1987 - Fellow of the American Association for the Advancement of Science (AAAS)
John S. Kimball focuses on Climatology, Remote sensing, Climate change, Primary production and Evapotranspiration. His work deals with themes such as Special sensor microwave/imager, Brightness temperature, Vegetation and Phenology, which intersect with Remote sensing. His work focuses on many connections between Climate change and other disciplines, such as Carbon sequestration, that overlap with his field of interest in High latitude.
His Primary production study also includes
His primary areas of investigation include Remote sensing, Atmospheric sciences, Climatology, Water content and Vegetation. John S. Kimball has researched Remote sensing in several fields, including Snow, Meteorology and Scatterometer. The concepts of his Atmospheric sciences study are interwoven with issues in Eddy covariance, Ecosystem, Growing season and Hydrology, Evapotranspiration.
His Climatology study integrates concerns from other disciplines, such as Latitude, Primary production, Climate change, Arctic and Precipitation. His Water content research incorporates themes from Soil science, Data products and Data assimilation. His work on Normalized Difference Vegetation Index as part of general Vegetation research is frequently linked to Land cover, thereby connecting diverse disciplines of science.
His primary scientific interests are in Atmospheric sciences, Water content, Remote sensing, Ecosystem and Evapotranspiration. His Atmospheric sciences research includes elements of Soil water, Soil carbon, Permafrost, Carbon cycle and Brightness temperature. His Water content research is multidisciplinary, relying on both Productivity, Precipitation, Crop yield, Vegetation and Data assimilation.
His Remote sensing study which covers Flood myth that intersects with El Niño Southern Oscillation. His Ecosystem study incorporates themes from Climate change, Leaf water and Physical geography. Evapotranspiration is the subject of his research, which falls under Hydrology.
His main research concerns Atmospheric sciences, Remote sensing, Water content, Evapotranspiration and Arctic. The Atmospheric sciences study combines topics in areas such as Ecosystem and Growing season. In his study, Water use is strongly linked to Vegetation, which falls under the umbrella field of Remote sensing.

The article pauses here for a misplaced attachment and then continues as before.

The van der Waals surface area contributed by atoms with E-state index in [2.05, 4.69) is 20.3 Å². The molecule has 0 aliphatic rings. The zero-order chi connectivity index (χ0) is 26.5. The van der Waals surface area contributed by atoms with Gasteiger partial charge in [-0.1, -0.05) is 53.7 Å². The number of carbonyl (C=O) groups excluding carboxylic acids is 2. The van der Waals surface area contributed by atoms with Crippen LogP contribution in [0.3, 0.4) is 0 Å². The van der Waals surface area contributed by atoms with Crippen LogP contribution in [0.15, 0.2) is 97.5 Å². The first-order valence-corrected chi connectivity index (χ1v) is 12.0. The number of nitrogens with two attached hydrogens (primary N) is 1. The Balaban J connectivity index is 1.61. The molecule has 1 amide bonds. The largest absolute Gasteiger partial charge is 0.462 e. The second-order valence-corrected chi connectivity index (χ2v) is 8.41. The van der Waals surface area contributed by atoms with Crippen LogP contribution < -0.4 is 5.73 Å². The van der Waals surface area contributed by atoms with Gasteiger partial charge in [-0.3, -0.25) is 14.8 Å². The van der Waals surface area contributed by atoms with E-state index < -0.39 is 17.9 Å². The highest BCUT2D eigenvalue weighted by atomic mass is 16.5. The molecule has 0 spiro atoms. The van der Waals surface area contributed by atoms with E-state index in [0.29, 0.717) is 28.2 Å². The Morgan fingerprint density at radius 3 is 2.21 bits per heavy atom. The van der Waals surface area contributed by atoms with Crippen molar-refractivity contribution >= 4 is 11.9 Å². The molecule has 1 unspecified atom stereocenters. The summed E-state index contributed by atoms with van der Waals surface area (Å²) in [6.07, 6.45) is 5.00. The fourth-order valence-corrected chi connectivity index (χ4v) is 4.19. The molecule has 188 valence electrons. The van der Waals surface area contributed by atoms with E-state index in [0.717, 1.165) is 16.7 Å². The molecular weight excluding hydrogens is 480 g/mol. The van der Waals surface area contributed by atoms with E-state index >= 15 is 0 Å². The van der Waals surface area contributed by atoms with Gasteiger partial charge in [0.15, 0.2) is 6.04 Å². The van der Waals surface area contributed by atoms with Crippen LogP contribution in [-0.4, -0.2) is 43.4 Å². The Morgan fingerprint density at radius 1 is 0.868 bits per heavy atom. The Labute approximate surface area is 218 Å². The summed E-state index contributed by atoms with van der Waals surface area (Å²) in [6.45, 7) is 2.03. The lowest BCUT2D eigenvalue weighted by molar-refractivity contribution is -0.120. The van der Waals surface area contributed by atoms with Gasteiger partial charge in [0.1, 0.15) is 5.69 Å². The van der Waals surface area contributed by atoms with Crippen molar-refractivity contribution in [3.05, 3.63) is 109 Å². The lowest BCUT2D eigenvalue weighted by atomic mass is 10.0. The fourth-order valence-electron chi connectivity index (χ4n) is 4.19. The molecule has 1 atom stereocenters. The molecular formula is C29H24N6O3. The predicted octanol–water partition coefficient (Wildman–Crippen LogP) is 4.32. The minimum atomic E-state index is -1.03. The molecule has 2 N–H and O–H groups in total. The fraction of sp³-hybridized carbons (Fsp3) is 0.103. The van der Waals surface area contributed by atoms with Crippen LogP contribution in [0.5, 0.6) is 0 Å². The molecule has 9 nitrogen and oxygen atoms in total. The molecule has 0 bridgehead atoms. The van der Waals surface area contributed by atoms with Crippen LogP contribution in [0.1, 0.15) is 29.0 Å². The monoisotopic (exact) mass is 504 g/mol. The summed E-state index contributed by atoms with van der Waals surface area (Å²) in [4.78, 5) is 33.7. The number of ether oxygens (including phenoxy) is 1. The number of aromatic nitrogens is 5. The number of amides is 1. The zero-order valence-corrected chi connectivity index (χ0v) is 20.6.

His Water content research is multidisciplinary, incorporating elements of Productivity, Agricultural productivity, Vapour Pressure Deficit, Precipitation and Data assimilation. His studies in Evapotranspiration integrate themes in fields like Scale and Crop production. John S. Kimball interconnects Snow, Permafrost, Boreal and Soil water in the investigation of issues within Arctic.
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The Soil Moisture Active Passive (SMAP) Mission
Dara Entekhabi;Eni G Njoku;Peggy E O'Neill;Kent H Kellogg.
Proceedings of the IEEE (2010)
Recent decline in the global land evapotranspiration trend due to limited moisture supply
Martin Jung;Markus Reichstein;Philippe Ciais;Sonia I. Seneviratne.
Intercomparison, interpretation, and assessment of spring phenology in North America estimated from remote sensing for 1982-2006
Michael A. White;Kirsten M. De Beurs;Kamel Didan;David W. Inouye.
Global Change Biology (2009)
Evaluation of remote sensing based terrestrial productivity from MODIS using regional tower eddy flux network observations
F.A. Heinsch;Maosheng Zhao;S.W. Running;J.S. Kimball.
IEEE Transactions on Geoscience and Remote Sensing (2006)
A continuous satellite-derived global record of land surface evapotranspiration from 1983 to 2006
Ke Zhang;John S. Kimball;Ramakrishna R. Nemani;Steven W. Running.
Water Resources Research (2010)
The sensitivity of snowmelt processes to climate conditions and forest cover during rain‐on‐snow: a case study of the 1996 Pacific Northwest flood
Danny Marks;John Kimball;Dave Tingey;Tim Link.
Hydrological Processes (1998)
An improved method for estimating surface humidity from daily minimum temperature
John S. Kimball;Steven W Running;Ramakrishna R. Nemani.
Agricultural and Forest Meteorology (1997)
Importance of recent shifts in soil thermal dynamics on growing season length, productivity, and carbon sequestration in terrestrial high-latitude ecosystems
E. Euskirchen;A. D. McGuire;David W. Kicklighter;Q. Zhuang.
Global Change Biology (2006)
A Remotely Sensed Global Terrestrial Drought Severity Index
Qiaozhen Mu;Maosheng Zhao;John S. Kimball;Nathan G. McDowell.
Bulletin of the American Meteorological Society (2013)
OAK FOREST CARBON AND WATER SIMULATIONS: MODEL INTERCOMPARISONS AND EVALUATIONS AGAINST INDEPENDENT DATA
P. J. Hanson;J. S. Amthor;S. D. Wullschleger;K. B. Wilson.
Ecological Monographs (2004)
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